A miscellaneous update about which more when further details become available: as of last week, there’s a trip on the books to do a new, one-performer version of You Are The Mole at the Oslo Fringe Festival in September. Because Norway is quite far, and because it’s not a cheap place, I’m looking to add some more dates on the way. If you’re reading this near Oslo or its neighboring nations and you like programming odd and adventurous performances involving fun music, please write me! Odds are that if you can kick me some cash, food and a dry place to sleep that isn’t absolutely sordid or literally dangerous, I’ll come and do it.

Paul Hamlyn Foundation Award for Artists

Summer 2021

Recently, I received an email from somebody whose name I did not recognise. (No, I promise, this isn’t the start of a new storytelling piece). The email mentioned that the mystery sender had tried to call me on the phone multiple times but to no avail. (At the time, I was hiding out in deep Northumberland, where telephone signal is notoriously poor–at least on my network provider 3 (grumblegrumble)–and I had not yet discovered the conveniences of WiFi calling. In other words, my phone had inadvertently been off for a couple of months. 

I called the number back, and a friendly voice informed me that the foundation she represented would like to gift me an ACTUAL REAL-LIFE AWARD for making funny tunes and oddball pieces. Convinced this was an updated version of the Nigerian Prince scam, I waited for the catch… Just what proportion exactly of my nan’s retirement would I have to send her to unlock this ‘award’? Unbelievably, none whatsoever! And so it transpires that for the coming year, I am honoured and grateful to be one of the recipients of the Paul Hamlyn Foundation’s awards for artists in the composition section (or department?). This is particularly exciting because I have a foot-long list of odd, small pieces to write that I think would be tricky to attract other competitive funding for; they’re super interesting to me and I’m sure will add up to something pretty cool, but they’re not particularly flashy, and I don’t quite know the final form they’ll take yet. (Above is a photo of a wall in my house of stuff to do–there’s enough of it to take a decent while). PHF: thank you very much indeed! I now need to update that dry line in the ‘about’ section…

Sage Gateshead Composer-in-Residence / Action Vibration Volume One

september 2020-june 2021

Over the last year, it has been an extraordinary pleasure to be one of four composers in residence at Sage. It was great for two reasons: 1) for the mentorship of the team at Sage, in particular Emily Jones, who is also a radio DJ and general Impresario-About-Town, see here for more, and 2) for the space and time to make a Proper Big Piece for a Proper Big Gig during a time where everything else on my calendar and those of all the people I work with has essentially been nuked into, at best, the medium-far-future. 

I proposed doing two things for the residency: to set up a new ensemble in the North East consisting of players from all kinds of musical and social backgrounds, and at all stages of their careers, and to write a big old hourlong storytelling piece I’m pleased to report that both proposals have come to fruition! The ensemble is called Northumberland Radical Fun Group, and we borrow very much from the Broken Social Scene model. There are thirteen of us, and we can expand or shrink forces depending on the piece, project or performance scenario. We come from hardcore scenes, some of the best conservatories in the country, professional orchestras and garage bands, and I don’t think I would be speaking out of turn to say that finding a musical middle-ground that we can do cool stuff on together has been a pretty inspiring process. Our first performance together, of the new piece I made over the course of the year, called Action Vibration Volume One, (Volume Two will be the record that develops the music from the live show into newly mangled forms) took place in Sage One on June 20th, and while I can’t post the entire performance here for rights reasons, I can offer an opening slice of it:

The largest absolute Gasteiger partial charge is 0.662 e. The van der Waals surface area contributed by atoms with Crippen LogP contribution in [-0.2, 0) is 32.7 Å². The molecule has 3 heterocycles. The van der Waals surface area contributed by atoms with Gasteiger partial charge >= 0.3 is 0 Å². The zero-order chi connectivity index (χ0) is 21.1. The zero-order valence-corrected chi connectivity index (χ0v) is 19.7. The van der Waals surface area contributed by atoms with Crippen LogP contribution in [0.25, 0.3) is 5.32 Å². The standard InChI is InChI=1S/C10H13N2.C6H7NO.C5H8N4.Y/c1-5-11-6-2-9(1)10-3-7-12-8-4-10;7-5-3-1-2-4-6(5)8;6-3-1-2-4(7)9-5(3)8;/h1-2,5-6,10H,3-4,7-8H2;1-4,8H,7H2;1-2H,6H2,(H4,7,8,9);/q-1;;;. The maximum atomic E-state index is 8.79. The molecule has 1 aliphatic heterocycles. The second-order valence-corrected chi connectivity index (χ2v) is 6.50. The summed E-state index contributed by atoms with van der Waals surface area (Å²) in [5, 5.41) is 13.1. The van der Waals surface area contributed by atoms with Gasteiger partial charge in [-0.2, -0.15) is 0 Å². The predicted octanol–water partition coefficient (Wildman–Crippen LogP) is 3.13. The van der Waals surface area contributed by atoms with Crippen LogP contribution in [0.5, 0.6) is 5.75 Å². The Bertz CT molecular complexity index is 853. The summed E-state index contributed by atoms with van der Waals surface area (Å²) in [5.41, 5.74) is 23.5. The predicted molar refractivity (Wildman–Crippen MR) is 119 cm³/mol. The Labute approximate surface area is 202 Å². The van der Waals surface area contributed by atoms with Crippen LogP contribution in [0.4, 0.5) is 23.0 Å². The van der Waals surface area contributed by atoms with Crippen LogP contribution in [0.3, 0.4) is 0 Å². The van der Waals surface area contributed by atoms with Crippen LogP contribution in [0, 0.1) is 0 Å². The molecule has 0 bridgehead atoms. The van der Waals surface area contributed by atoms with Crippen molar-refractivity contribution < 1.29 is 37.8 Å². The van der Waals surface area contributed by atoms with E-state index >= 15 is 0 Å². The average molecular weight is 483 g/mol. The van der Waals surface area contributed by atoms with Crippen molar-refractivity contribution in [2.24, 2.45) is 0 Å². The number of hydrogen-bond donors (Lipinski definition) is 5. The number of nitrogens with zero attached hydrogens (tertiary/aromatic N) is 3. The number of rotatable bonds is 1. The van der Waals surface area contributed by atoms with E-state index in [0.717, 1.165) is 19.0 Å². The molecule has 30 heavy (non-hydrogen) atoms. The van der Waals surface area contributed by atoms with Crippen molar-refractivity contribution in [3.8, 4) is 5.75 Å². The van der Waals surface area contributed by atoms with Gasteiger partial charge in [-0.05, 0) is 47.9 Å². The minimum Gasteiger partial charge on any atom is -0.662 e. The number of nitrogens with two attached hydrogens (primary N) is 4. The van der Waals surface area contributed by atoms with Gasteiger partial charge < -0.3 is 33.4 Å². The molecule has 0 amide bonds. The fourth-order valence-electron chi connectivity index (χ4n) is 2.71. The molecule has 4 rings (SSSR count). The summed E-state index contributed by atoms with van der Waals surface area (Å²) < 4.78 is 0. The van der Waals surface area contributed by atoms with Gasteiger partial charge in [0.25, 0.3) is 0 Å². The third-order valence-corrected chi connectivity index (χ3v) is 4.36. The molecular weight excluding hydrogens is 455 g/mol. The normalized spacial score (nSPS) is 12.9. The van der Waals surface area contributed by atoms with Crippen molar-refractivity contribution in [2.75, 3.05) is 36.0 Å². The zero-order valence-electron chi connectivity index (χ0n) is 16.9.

The blurb for Action Vibration Volume One goes like this:

Beginning with the four-to-the-floor thump of Riviera House tracks played to patients in a Greek intensive care unit and ending up with a south Birmingham birthday bacchanal at an oversized Chinese restaurant, Action Vibration Volume One is an hour-long paean to the music an people that make us who we are, in all our gory, complicated glory. Comprised of lavish chamber ensemble orchestrations, proper floor-fillers, tongue-in-cheek musicological analyses and pop psychology mini0lectures interwoven with intimate, live-typed text fragments hat chronicle months of amnesia following a music lover’s catastrophic brain injury, the work walks a tightrope between a full-blown breakdown and a string of darkly dry one-liners. Come for the superficial weirdness, stay for the world-weary fun. This is catharsis at its oddest. 

If you’re interested in booking this piece (after all, we’re going to have to start taking and making bookings at some point again, if any of us are to survive from this racket…) email me for a secret link to the full recording. The setup is complex in that we are a large band, but it’s also totally doable without everybody having the luxury treatment that a venue like Sage can offer. If you’ve a PA, a decent-sized mixer, a big screen, a reasonably powerful projector, and a room that sounds OK, we can find a way to make it work.

Oh yes, a final update: in April I received my PhD from NYU, which heralds two things: a pretty permanent return to the Old World, and a new age of pure freelancing in a very much mid-pandemic world. I have been afraid of this for years, and still am a little, but now that it has begun it also feels OK. Having said that, if you want to commission me to make you some musical fun, I totally welcome your patronage. My email is on the about page (the tab with the question mark), and I’d love to hear from you. Birthdays, weddings, bar/bat mitzvahs, funerals – there’s whimsical weirdness to suit all occasions! Check out this video, for example, which, made around the time of the most recent Urban Music controversy, we have come to take pleasure in dubbing ‘rural contemporary.’ This track, called Tom Put Millie in a Bin Bag When the Police Came is kind of about euthanasia but mainly about a bar brawl in a giant Chinese restaurant on the upper floor of a stabby pub in south Birmingham, near my family’s old dentist. Lyrics and context at the Vimeo page for particular intrepid viewers.